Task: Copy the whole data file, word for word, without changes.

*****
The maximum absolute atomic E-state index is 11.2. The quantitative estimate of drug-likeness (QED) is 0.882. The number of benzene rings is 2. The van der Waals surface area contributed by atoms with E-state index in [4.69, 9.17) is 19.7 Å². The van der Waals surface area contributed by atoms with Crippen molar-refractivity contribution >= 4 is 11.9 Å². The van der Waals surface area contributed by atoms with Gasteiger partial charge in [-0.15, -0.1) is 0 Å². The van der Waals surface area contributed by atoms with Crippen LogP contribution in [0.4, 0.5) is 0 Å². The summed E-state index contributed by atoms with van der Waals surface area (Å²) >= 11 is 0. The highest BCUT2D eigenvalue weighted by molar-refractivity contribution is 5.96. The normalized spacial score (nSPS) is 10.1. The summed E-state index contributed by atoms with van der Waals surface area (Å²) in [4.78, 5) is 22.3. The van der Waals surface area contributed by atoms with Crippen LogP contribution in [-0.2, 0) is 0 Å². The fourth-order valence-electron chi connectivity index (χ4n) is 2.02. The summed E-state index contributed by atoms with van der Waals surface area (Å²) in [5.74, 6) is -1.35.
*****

The maximum absolute atomic E-state index is 11.2. The quantitative estimate of drug-likeness (QED) is 0.882. The number of benzene rings is 2. The van der Waals surface area contributed by atoms with E-state index in [4.69, 9.17) is 19.7 Å². The van der Waals surface area contributed by atoms with Crippen molar-refractivity contribution >= 4 is 11.9 Å². The van der Waals surface area contributed by atoms with Gasteiger partial charge in [-0.15, -0.1) is 0 Å². The van der Waals surface area contributed by atoms with Crippen LogP contribution in [0.4, 0.5) is 0 Å². The summed E-state index contributed by atoms with van der Waals surface area (Å²) >= 11 is 0. The highest BCUT2D eigenvalue weighted by molar-refractivity contribution is 5.96. The normalized spacial score (nSPS) is 10.1. The summed E-state index contributed by atoms with van der Waals surface area (Å²) in [4.78, 5) is 22.3. The van der Waals surface area contributed by atoms with Crippen LogP contribution in [-0.2, 0) is 0 Å². The fourth-order valence-electron chi connectivity index (χ4n) is 2.02. The summed E-state index contributed by atoms with van der Waals surface area (Å²) in [5.74, 6) is -1.35.